Anna Eliza Hardy (1839-1934)

Anna Eliza Hardy (1839-1934)

Daughter of portrait artist Jeremiah Pearson Hardy, Anna Eliza Hardy was born and raised in Bangor, Maine, and began painting at the age of sixteen under the guidance of her father. Hardy shared her father’s studio, producing portraits and eventually the gem-like still lifes and garden scenes for which she is best known. She briefly studied in Paris with still life specialist Georges Jeannin and also ventured to the New Hampshire to study with Abbott Handerson Thayer, but her father remained her primary influence and mentor. 

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Anna and her father shared a love of painting as well as an appreciation for the natural world. As the Reverend John S. Sewall related in a chapter on the Hardys in Leaflets on Artists, published in 1893, Jeremiah found delight in spending hours tending the family’s garden in Bangor while his daughter spent years steadfastly devoted to painting the blooms cultivated from it: “Her subjects are roses and carnations, mayflowers, chrysanthemums and violets, and whatever else is most lovely and picturesque in the flora of the fields and gardens around her….Her lifelong study of every variety of blossom within reach had given her both a botanical and an artistic knowledge of her subjects. Absolute fidelity to nature is the conscientious motto of her work and accordingly her flowers seem almost the originals rather than their ‘counterfeit presentment.’”[1]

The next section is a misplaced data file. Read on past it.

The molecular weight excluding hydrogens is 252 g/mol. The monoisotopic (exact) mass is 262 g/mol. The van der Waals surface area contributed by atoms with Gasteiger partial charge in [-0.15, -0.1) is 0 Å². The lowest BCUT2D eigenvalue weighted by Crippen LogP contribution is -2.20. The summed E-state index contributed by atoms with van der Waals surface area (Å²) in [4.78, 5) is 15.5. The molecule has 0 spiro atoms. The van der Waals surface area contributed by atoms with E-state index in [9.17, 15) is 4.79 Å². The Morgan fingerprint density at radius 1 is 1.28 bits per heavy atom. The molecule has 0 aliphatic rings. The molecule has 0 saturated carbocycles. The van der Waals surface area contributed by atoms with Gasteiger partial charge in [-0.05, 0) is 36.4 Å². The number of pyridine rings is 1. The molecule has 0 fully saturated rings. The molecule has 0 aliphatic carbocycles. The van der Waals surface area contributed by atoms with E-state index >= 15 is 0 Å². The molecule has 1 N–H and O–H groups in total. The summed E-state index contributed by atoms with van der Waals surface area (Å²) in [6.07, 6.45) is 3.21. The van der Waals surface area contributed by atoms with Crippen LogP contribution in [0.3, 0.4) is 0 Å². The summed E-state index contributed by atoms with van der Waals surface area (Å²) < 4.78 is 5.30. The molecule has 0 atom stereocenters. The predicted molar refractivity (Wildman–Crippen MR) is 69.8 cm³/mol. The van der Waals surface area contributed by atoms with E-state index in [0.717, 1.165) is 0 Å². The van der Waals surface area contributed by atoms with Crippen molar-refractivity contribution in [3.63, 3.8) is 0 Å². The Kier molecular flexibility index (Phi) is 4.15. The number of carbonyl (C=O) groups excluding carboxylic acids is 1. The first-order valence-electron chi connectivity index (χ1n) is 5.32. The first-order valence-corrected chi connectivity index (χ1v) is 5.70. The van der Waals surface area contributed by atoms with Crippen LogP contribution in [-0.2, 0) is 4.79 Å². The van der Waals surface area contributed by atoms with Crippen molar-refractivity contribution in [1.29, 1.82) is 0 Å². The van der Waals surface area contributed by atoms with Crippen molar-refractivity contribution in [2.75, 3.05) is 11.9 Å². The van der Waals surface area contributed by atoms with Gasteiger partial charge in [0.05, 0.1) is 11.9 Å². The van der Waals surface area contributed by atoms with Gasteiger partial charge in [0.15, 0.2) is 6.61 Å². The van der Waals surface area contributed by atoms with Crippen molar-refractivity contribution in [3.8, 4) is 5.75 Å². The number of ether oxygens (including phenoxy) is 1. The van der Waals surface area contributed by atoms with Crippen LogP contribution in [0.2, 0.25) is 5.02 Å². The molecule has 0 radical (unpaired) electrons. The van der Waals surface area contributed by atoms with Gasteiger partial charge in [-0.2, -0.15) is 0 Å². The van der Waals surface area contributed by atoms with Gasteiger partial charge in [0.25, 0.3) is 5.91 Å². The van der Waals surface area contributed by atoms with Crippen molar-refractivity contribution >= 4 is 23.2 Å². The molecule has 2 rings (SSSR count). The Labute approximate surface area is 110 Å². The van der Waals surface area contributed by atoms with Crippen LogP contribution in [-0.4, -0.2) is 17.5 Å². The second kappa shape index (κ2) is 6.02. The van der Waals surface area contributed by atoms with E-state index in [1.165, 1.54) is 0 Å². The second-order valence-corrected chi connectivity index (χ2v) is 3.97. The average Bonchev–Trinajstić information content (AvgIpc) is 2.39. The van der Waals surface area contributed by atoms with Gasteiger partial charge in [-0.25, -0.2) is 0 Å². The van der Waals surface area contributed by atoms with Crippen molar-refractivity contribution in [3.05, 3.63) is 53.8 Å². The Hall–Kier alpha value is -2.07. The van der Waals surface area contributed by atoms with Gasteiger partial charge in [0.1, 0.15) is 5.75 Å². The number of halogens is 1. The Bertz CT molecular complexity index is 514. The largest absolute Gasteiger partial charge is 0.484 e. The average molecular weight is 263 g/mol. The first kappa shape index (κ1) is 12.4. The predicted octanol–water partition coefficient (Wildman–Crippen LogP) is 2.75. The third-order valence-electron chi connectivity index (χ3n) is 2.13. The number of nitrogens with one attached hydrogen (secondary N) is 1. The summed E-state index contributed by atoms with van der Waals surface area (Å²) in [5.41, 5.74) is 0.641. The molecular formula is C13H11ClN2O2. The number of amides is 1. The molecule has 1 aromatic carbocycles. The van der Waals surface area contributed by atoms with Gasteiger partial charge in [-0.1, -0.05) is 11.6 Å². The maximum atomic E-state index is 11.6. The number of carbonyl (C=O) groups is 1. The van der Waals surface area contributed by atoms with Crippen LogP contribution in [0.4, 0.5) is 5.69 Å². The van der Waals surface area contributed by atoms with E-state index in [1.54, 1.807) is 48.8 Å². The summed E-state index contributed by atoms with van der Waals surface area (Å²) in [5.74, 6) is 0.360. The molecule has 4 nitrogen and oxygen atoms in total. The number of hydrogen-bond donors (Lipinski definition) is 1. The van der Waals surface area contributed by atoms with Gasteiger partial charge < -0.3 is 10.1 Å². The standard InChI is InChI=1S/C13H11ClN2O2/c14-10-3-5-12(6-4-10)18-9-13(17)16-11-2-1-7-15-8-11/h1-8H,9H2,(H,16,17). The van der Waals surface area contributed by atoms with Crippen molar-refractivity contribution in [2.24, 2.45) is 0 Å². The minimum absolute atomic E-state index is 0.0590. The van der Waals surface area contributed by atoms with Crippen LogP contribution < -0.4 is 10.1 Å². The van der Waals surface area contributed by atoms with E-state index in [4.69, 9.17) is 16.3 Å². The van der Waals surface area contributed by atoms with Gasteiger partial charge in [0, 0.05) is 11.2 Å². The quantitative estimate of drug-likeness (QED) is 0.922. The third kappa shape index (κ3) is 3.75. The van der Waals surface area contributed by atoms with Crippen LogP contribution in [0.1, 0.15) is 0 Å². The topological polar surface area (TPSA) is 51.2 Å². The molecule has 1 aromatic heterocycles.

Hardy never married and remained in Bangor for most of her life. She exhibited paintings in Boston at Doll and Richards Gallery and at the Boston Art Club from 1889 until 1909, and supplemented her income by teaching. She also exhibited paintings at the National Academy of Design, and today her work can be found in the collections of the Colby College Museum of Art and the Bangor Public Library.


[1] “Jeremiah Pearson Hardy and Anna E. Hardy,” by the Reverend John S. Sewall, D.D. Leaflets of Artists (Bangor, ME: John H. Bacon, 1893), pp 4-14.

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